Fermented foods have long been a staple in many traditional diets, but are now enjoying an increase in popularity. Why? Because eating fermented foods could be a wonderful way to naturally enhance the health of your digestive and immune systems. Fermented foods are filled with probiotics, and there is a growing awareness of the benefits of these “friendly” bacteria in maintaining optimal health.
They may sound too exotic for you, but don’t be put off. Here you will learn more about fermented foods and why they should become a regular part of your diet.
What Are Fermented Foods?
Fermented foods are foods that have been prepared in a way so that the bacteria naturally found within them starts to ferment. Fermentation, also known as lacto-fermentation, is a chemical process in which bacteria and other micro-organisms break down starches and sugars within the foods, possibly making them easier to digest, and resulting in a product that is filled with helpful organisms and enzymes. This process of fermentation is a natural preservative, which means that fermented foods can last a long time.
Health Benefits of Fermented Foods
Fermented foods, because they are filled with healthy probiotics and enzymes, are thought to:
• Enhance digestion
• Balance the gut flora
• Help to fight off disease-producing microorganisms
• Produce nutrients
• Boost the immune system
There are several advantages of consuming fermented foods, as opposed to taking a probiotic supplement:
• You are getting probiotics in a natural way.
• You are guaranteed to get live strains.
• You are getting more strains than those isolated in a laboratory.
• You are getting a variety of strains, thus improving the likelihood that you are giving your system what it needs.
• Fermented foods are significantly more affordable than many probiotic formulations.
Fermented Foods for Digestive Symptoms
If you have have chronic digestive problems, including IBS, some people believe that fermented foods may be a great dietary option: they enhance the digestive process and have a positive effect on the gut flora, thus reducing problematic digestive symptoms. In addition, because the sugars in the fermented vegetables or milk products are already fermented, consuming these products may result in less gas and bloating.
If you are following a low FODMAPs diet, you may find that you can tolerate some fermented foods, as the fermenting process gets rid of the problematic FODMAP elements.
Lastly, it has been theorized that eating fermented foods may reduce the risk of small intestine bacterial overgrowth (SIBO), a condition that results in IBS symptoms.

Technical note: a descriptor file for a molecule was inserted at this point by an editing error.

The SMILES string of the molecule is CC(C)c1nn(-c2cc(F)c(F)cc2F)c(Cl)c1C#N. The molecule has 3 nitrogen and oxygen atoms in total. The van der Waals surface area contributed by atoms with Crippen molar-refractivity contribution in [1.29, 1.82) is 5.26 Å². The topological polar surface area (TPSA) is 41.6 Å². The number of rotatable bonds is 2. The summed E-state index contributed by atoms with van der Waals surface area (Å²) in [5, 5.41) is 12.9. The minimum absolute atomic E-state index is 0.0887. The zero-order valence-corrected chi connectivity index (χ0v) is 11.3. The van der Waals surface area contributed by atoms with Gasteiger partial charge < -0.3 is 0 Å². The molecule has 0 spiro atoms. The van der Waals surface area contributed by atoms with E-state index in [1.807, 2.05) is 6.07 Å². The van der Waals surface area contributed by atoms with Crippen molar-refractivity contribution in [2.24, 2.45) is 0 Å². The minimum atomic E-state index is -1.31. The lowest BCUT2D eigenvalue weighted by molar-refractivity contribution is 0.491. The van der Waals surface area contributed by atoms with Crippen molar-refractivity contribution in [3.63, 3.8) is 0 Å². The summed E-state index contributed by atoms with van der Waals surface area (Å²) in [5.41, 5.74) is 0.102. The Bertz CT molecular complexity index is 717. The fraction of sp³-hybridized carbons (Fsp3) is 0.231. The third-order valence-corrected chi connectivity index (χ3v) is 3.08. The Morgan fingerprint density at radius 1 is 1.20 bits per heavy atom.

How Are Foods Fermented?
Many fermented foods are made by adding a starter culture of bacteria to a food. Thus, yogurt and kefir are made when a culture is added to milk, while kombucha is made when a culture is added to a sweetened tea.
Fermented vegetables are created by shredding or cutting the vegetable into small pieces, which are then packed into an airtight container with some salt water.
Cultured Dairy Products
Even if you are lactose intolerant, you may be able to enjoy cultured dairy products as the bacteria within the products have already broken down the offending lactose.
• Cultured buttermilk
• Fermented cottage cheese
These products are a good option if you think you have a sensitivity to dairy products:
• Coconut kefir
• Coconut yogurt
• Soy kefir
• Soy yogurt
Note: Some fermented beverages contain trace amounts of alcohol. Read labels carefully so that you know what you are drinking.
Here are some examples of popular vegetables for fermenting.
• Fermented Carrots
• Lacto-fermented Green Beans
• Sauerkraut (fermented cabbage)
• Fermented Radishes
• Natto (fermented soybeans)
How to Add Fermented Foods to Your Diet
You can choose to make your own or purchase fermented foods from stores that specialize in natural foods. Make sure to purchase products that are raw and unpasteurized, as the pasteurization process kills the very bacteria that you are seeking!
Typically, fermented foods are consumed with meals as a condiment. When adding fermented foods to your diet, start slowly to allow your body time to adjust. No need to rush – fermented foods can be stored in your refrigerator for six to eight months.
Writer: Barbara Bolen, Irritable Bowel Syndrome Expert
For the Healing Place Medfield’s free report “Proven Alternative Ways to Heal Common Chronic Digestive Problems: What Your Doctor Doesn’t Know Can Keep You From Healing” click here.